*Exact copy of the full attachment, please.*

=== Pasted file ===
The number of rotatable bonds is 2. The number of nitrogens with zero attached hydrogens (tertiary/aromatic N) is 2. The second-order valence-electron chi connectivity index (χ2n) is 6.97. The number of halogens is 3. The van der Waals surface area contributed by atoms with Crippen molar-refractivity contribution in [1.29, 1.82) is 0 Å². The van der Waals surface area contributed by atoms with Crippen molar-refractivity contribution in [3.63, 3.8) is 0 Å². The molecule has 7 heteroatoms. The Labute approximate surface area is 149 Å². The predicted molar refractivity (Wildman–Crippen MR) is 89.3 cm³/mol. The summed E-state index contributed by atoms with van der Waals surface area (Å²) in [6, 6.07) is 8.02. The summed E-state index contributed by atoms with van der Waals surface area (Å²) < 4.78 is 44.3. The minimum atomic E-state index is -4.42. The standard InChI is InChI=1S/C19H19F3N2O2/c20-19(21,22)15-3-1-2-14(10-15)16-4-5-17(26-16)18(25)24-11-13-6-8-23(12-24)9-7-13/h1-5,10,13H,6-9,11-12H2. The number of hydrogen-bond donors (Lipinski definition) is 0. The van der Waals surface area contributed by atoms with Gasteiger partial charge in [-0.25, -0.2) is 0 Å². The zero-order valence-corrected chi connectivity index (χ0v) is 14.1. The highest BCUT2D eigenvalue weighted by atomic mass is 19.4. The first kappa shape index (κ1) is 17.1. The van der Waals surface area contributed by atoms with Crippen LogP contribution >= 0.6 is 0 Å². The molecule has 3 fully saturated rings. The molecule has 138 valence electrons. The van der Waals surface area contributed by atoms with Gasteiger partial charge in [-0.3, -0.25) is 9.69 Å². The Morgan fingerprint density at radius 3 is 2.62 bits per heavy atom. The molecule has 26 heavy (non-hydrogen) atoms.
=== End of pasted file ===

The number of rotatable bonds is 2. The number of nitrogens with zero attached hydrogens (tertiary/aromatic N) is 2. The second-order valence-electron chi connectivity index (χ2n) is 6.97. The number of halogens is 3. The van der Waals surface area contributed by atoms with Crippen molar-refractivity contribution in [1.29, 1.82) is 0 Å². The van der Waals surface area contributed by atoms with Crippen molar-refractivity contribution in [3.63, 3.8) is 0 Å². The molecule has 7 heteroatoms. The Labute approximate surface area is 149 Å². The predicted molar refractivity (Wildman–Crippen MR) is 89.3 cm³/mol. The summed E-state index contributed by atoms with van der Waals surface area (Å²) in [6, 6.07) is 8.02. The summed E-state index contributed by atoms with van der Waals surface area (Å²) < 4.78 is 44.3. The minimum atomic E-state index is -4.42. The standard InChI is InChI=1S/C19H19F3N2O2/c20-19(21,22)15-3-1-2-14(10-15)16-4-5-17(26-16)18(25)24-11-13-6-8-23(12-24)9-7-13/h1-5,10,13H,6-9,11-12H2. The number of hydrogen-bond donors (Lipinski definition) is 0. The van der Waals surface area contributed by atoms with Gasteiger partial charge in [-0.25, -0.2) is 0 Å². The zero-order valence-corrected chi connectivity index (χ0v) is 14.1. The highest BCUT2D eigenvalue weighted by atomic mass is 19.4. The first kappa shape index (κ1) is 17.1. The van der Waals surface area contributed by atoms with Crippen LogP contribution >= 0.6 is 0 Å². The molecule has 3 fully saturated rings. The molecule has 138 valence electrons. The van der Waals surface area contributed by atoms with Gasteiger partial charge in [-0.3, -0.25) is 9.69 Å². The Morgan fingerprint density at radius 3 is 2.62 bits per heavy atom. The molecule has 26 heavy (non-hydrogen) atoms.